A survey on conventional and learning‐based methods for multi‐view stereoElisavet Konstantina Stathopoulou, Fabio Remondino
- Earth and Planetary Sciences (miscellaneous)
- Computers in Earth Sciences
- Computer Science Applications
- Engineering (miscellaneous)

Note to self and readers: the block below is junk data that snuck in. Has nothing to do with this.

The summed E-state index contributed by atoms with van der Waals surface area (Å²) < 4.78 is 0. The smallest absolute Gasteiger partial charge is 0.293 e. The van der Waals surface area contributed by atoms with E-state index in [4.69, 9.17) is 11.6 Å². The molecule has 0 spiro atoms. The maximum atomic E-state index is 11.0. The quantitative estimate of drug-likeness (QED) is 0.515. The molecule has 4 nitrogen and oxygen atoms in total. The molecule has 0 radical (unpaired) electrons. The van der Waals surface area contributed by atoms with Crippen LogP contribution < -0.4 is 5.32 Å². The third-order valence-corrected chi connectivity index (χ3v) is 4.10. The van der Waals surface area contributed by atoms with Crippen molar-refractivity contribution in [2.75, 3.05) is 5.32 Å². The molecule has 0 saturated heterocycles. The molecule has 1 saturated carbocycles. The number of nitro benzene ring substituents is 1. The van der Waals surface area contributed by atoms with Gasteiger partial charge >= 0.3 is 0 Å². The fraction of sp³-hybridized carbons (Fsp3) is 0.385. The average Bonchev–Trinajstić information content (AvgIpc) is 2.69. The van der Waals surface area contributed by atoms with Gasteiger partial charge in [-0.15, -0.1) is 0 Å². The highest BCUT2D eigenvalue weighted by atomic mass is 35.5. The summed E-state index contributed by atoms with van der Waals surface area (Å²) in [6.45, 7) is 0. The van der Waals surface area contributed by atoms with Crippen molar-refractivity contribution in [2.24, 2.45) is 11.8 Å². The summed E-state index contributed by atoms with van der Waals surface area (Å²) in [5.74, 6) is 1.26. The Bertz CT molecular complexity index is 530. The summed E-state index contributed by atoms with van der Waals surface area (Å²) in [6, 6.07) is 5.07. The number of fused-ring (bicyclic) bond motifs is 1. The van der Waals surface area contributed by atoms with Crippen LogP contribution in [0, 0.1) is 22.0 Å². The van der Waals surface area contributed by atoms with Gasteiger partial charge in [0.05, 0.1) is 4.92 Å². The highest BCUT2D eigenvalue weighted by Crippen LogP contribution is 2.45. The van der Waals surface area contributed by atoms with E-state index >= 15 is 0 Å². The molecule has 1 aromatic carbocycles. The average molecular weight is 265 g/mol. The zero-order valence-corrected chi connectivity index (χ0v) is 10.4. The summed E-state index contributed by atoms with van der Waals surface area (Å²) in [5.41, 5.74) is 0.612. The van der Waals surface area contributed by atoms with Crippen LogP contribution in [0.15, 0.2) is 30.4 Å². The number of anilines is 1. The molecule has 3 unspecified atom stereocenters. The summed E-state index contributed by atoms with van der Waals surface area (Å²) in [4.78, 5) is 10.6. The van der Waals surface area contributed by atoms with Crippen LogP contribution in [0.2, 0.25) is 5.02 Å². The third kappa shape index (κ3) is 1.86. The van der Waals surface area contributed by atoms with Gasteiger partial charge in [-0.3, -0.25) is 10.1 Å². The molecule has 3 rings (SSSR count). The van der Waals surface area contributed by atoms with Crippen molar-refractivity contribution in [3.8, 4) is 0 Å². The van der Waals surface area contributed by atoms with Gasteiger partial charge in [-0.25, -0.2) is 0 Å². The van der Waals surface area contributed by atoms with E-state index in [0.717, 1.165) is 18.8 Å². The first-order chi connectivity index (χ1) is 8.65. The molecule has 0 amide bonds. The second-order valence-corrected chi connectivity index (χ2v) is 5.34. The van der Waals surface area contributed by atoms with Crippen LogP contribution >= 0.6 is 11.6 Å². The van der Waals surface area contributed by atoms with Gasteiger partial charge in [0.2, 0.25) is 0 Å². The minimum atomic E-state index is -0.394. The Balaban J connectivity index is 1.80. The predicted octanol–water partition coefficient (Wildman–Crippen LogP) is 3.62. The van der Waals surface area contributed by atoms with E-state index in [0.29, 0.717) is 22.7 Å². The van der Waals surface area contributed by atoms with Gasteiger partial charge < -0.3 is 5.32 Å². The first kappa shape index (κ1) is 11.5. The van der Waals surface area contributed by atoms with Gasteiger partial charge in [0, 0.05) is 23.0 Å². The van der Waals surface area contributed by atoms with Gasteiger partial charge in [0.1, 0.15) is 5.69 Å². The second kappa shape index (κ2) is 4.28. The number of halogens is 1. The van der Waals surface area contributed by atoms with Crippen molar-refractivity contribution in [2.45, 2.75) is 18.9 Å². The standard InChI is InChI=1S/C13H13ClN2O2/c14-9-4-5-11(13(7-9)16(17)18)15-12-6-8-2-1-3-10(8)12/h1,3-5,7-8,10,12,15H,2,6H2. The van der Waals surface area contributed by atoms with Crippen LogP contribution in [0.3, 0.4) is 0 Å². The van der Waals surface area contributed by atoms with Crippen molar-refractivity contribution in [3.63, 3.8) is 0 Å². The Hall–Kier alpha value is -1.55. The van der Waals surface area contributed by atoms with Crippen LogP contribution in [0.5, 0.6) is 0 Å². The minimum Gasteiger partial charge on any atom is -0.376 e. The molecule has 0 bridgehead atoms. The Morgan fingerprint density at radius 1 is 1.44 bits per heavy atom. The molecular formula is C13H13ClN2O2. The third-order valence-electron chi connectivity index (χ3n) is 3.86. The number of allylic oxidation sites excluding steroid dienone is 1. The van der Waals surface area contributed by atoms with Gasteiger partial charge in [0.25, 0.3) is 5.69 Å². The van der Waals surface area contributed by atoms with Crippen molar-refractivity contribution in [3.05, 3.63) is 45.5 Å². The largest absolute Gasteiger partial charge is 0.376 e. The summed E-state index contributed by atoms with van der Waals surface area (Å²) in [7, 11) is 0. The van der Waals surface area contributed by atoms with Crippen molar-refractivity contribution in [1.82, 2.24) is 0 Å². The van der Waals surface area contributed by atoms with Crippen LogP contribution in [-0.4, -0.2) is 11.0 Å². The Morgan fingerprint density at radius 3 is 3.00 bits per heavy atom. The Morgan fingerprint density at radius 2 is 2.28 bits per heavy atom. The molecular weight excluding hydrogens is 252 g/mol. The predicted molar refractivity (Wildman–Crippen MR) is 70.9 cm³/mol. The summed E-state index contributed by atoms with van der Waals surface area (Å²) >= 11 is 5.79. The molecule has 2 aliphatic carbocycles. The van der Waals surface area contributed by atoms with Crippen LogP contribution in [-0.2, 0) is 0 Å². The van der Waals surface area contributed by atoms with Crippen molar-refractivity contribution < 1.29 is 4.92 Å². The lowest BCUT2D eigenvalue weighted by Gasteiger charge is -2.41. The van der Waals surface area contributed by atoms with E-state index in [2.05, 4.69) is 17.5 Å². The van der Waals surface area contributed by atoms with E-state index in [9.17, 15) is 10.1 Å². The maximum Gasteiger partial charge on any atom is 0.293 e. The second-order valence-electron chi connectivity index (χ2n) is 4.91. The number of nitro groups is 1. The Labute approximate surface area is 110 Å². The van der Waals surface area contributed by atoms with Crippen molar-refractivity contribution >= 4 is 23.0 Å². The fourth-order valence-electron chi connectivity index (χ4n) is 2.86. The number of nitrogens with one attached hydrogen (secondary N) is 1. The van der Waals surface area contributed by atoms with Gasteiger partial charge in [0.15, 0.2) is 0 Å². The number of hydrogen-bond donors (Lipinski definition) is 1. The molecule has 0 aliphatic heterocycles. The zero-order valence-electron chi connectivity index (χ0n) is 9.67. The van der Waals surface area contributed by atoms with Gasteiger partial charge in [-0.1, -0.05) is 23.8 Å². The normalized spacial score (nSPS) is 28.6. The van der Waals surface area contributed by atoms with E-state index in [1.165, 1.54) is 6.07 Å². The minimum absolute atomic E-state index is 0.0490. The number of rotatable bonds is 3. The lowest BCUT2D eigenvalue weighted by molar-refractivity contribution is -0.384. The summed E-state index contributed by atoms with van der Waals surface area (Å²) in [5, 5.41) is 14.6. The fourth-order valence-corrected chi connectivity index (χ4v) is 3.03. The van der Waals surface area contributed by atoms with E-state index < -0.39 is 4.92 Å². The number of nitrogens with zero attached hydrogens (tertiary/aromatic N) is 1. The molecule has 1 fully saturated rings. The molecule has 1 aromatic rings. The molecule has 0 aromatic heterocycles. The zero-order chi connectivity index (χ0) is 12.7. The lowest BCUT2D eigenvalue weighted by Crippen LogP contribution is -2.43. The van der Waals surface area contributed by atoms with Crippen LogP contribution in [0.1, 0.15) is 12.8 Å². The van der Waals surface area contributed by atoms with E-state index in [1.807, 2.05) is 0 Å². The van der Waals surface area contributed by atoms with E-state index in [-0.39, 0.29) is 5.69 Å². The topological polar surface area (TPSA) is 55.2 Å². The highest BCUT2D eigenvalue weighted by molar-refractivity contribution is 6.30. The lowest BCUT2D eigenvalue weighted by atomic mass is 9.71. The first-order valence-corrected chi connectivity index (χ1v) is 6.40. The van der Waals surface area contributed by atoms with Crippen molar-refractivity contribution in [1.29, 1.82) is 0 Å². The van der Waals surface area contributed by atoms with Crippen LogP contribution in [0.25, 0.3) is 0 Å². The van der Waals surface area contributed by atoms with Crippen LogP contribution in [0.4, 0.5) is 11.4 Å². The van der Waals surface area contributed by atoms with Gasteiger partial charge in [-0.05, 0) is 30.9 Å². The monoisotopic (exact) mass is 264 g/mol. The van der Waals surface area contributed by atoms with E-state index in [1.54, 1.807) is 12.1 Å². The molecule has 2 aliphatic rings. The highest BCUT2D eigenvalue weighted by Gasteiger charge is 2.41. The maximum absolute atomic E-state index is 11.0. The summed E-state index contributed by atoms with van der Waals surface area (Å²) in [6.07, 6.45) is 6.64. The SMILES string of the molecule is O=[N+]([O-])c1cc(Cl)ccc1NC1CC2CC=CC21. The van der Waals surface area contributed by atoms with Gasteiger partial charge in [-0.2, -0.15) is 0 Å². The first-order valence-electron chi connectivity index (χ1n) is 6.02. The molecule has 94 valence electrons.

3D reconstruction of scenes using multiple images, relying on robust correspondence search and depth estimation, has been thoroughly studied for the two‐view and multi‐view scenarios in recent years. Multi‐view stereo (MVS) algorithms aim to generate a rich, dense 3D model of the scene in the form of a dense point cloud or a triangulated mesh. In a typical MVS pipeline, the robust estimations for the camera poses along with the sparse points obtained from structure from motion (SfM) are used as input. During this process, the depth of generally every pixel of the scene is to be calculated. Several methods, either conventional or, more recently, learning‐based have been developed for solving the correspondence search problem. A vast amount of research exists in the literature using local, global or semi‐global stereomatching approaches, with the PatchMatch algorithm being among the most popular and efficient conventional ones in the last decade. Yet, and despite the widespread evolution of the algorithms, yielding complete, accurate and aesthetically pleasing 3D representations of a scene remains an open issue in real‐world and large‐scale photogrammetric applications. This work aims to provide a concrete survey on the most widely used MVS methods, investigating underlying concepts and challenges. To this end, the theoretical background and relative literature are discussed for both conventional and learning‐based approaches, with a particular focus on close‐range 3D reconstruction applications.